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The water slide accident that cost Jack Carty his spleen and a Pro12 final

“What if I didn’t go on holidays to Dubai — if I had just stayed at home and kept the head down?”

Image: INPHO/Ryan Byrne

JACK CARTY IS grateful now that he was able to make a full recovery from such an unusual injury, but the Connacht out-half understandably began to wonder what might have been had his 2015-16 season not been interrupted by a bizarre accident.

While on holiday in Dubai last February, Carty ended up in hospital after an encounter with a water slide left him needing his spleen removed. The 24-year-old subsequently spent 10 weeks on the sidelines during an important juncture in Connacht’s season.

“It was our last day and we went to the water park,” Carty recalled to TG4. “Everyone finds this hilarious but it was literally just a water slide that the bottom goes from underneath you and you go down around a few bends. I kind of just nicked it off the side.

Throughout the day the pain just started getting pretty immense and come about seven or eight o’clock in the evening, I couldn’t get out of bed; couldn’t move. That happened on the Friday and by the Monday I’d had the procedure and my spleen taken out.”

Carty had featured regularly for Pat Lam’s side last season but his absence proved costly on a personal level. Connacht went all the way in the Guinness Pro12, defeating Leinster in the final in May. Carty had returned as a replacement against Munster six weeks earlier, but he was ultimately unable to dislodge the likes of AJ MacGinty and Shane O’Leary for the decider.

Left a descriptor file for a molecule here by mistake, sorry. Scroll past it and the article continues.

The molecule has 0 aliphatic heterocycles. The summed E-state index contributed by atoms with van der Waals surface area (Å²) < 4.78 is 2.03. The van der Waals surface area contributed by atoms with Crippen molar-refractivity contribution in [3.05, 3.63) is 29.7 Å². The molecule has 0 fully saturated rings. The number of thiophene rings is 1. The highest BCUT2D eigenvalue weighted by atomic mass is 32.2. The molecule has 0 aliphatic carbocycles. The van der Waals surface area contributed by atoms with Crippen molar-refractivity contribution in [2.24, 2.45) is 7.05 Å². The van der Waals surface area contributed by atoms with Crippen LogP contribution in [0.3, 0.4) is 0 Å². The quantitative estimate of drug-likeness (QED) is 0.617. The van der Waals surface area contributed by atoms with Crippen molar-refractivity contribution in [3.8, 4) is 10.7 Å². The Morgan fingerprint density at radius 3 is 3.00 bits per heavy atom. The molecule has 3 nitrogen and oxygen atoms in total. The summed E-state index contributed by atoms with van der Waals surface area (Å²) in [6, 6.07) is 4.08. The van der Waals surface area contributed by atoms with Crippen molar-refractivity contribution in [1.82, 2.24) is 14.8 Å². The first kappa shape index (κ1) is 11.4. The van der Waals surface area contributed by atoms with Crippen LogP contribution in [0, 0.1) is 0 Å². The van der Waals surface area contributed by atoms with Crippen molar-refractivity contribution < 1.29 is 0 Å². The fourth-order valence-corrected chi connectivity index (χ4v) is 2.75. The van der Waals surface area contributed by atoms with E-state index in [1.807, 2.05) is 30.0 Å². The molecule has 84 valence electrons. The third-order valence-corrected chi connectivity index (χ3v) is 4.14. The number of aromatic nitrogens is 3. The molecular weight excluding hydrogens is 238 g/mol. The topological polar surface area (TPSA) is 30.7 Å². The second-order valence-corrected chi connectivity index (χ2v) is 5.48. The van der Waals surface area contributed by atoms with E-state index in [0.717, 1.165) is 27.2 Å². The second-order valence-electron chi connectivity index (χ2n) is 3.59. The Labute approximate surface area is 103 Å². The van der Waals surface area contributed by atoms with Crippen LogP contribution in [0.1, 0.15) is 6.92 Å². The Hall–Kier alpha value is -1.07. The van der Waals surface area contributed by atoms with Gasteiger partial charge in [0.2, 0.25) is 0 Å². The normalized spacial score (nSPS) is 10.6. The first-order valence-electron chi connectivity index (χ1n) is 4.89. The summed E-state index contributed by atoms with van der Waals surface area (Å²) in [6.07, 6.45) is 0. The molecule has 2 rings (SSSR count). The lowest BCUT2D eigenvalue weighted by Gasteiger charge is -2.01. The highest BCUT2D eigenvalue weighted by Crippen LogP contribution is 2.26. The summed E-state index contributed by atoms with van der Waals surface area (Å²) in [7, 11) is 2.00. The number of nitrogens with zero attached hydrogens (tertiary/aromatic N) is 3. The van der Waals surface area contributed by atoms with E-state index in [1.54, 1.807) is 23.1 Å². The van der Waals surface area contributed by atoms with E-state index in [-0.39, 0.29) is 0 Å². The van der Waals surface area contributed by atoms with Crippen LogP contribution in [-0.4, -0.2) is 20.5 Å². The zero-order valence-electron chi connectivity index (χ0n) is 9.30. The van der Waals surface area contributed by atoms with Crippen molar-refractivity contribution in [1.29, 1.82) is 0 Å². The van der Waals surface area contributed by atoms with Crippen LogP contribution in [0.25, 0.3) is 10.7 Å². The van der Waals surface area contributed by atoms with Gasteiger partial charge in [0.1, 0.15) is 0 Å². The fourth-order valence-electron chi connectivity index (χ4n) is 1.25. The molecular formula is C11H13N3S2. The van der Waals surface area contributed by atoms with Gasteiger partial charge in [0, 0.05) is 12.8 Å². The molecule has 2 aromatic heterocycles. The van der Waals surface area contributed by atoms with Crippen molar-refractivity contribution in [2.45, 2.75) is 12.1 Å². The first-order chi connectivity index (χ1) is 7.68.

“Obviously AJ and Shane [O'Leary] and the lads did really well while I was gone,” Carty said. “They brought the team to a new height and an extra gear. On the day I was the 24th man and obviously you kind of think, ‘What if I didn’t go on holidays to Dubai — if I had just stayed at home and kept the head down?’ It was disappointing obviously.”

After undergoing the surgery, Carty lost 13kg of his body weight and the recovery was challenging — both physically and mentally. But having been Connacht’s first-choice in the number 10 shirt so far this season, the Athlone native got there in the end.

There were a few stages after I had surgery that you’d be looking at yourself in the mirror and you’d be like a rake or a stick. You’d be pretty small and you’d wonder could you get back to where you were, or psychologically would you be able to put your body in front of people to make tackles and stuff like that.

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“I won’t lie. Initially it was quite difficult to do that but I suppose as I got back into it, the kind of gradual return to play and the physical activity within the strength and conditioning staff up in Connacht made it quite easy. It streamlined me back and now I have no issues with it whatsoever.”

Source: NemetonTV/Vimeo

Carty will start at out-half tomorrow night when Connacht aim for their first win of the season against Edinburgh at the Sportsground [7.35pm, TG4].

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Paul Dollery

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